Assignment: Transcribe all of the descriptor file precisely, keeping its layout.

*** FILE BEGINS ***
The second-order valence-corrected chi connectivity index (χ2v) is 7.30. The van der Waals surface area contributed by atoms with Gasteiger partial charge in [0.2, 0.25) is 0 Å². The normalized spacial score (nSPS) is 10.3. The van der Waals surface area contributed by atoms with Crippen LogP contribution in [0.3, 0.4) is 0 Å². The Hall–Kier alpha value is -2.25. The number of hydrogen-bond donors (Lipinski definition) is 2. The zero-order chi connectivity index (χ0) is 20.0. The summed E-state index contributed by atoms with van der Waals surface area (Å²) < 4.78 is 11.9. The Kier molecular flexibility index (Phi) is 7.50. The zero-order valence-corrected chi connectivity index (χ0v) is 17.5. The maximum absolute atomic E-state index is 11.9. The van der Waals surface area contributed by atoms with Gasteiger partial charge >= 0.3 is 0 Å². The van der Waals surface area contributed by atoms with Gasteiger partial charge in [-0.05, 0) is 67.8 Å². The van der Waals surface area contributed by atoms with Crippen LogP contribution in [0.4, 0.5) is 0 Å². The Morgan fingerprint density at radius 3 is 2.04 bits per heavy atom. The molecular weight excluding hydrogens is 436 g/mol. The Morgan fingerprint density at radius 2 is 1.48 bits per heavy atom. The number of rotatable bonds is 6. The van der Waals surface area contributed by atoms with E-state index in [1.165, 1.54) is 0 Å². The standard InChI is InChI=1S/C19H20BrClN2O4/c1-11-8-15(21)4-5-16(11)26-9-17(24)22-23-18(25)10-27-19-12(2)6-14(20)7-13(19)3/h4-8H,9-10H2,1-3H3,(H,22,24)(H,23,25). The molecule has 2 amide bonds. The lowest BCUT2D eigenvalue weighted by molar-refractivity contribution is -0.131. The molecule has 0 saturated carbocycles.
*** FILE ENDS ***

The second-order valence-corrected chi connectivity index (χ2v) is 7.30. The van der Waals surface area contributed by atoms with Gasteiger partial charge in [0.2, 0.25) is 0 Å². The normalized spacial score (nSPS) is 10.3. The van der Waals surface area contributed by atoms with Crippen LogP contribution in [0.3, 0.4) is 0 Å². The Hall–Kier alpha value is -2.25. The number of hydrogen-bond donors (Lipinski definition) is 2. The zero-order chi connectivity index (χ0) is 20.0. The summed E-state index contributed by atoms with van der Waals surface area (Å²) < 4.78 is 11.9. The Kier molecular flexibility index (Phi) is 7.50. The zero-order valence-corrected chi connectivity index (χ0v) is 17.5. The maximum absolute atomic E-state index is 11.9. The van der Waals surface area contributed by atoms with Gasteiger partial charge >= 0.3 is 0 Å². The van der Waals surface area contributed by atoms with Gasteiger partial charge in [-0.05, 0) is 67.8 Å². The van der Waals surface area contributed by atoms with Crippen LogP contribution in [0.4, 0.5) is 0 Å². The Morgan fingerprint density at radius 3 is 2.04 bits per heavy atom. The molecular weight excluding hydrogens is 436 g/mol. The Morgan fingerprint density at radius 2 is 1.48 bits per heavy atom. The number of rotatable bonds is 6. The van der Waals surface area contributed by atoms with E-state index in [1.165, 1.54) is 0 Å². The standard InChI is InChI=1S/C19H20BrClN2O4/c1-11-8-15(21)4-5-16(11)26-9-17(24)22-23-18(25)10-27-19-12(2)6-14(20)7-13(19)3/h4-8H,9-10H2,1-3H3,(H,22,24)(H,23,25). The molecule has 2 amide bonds. The lowest BCUT2D eigenvalue weighted by molar-refractivity contribution is -0.131. The molecule has 0 saturated carbocycles.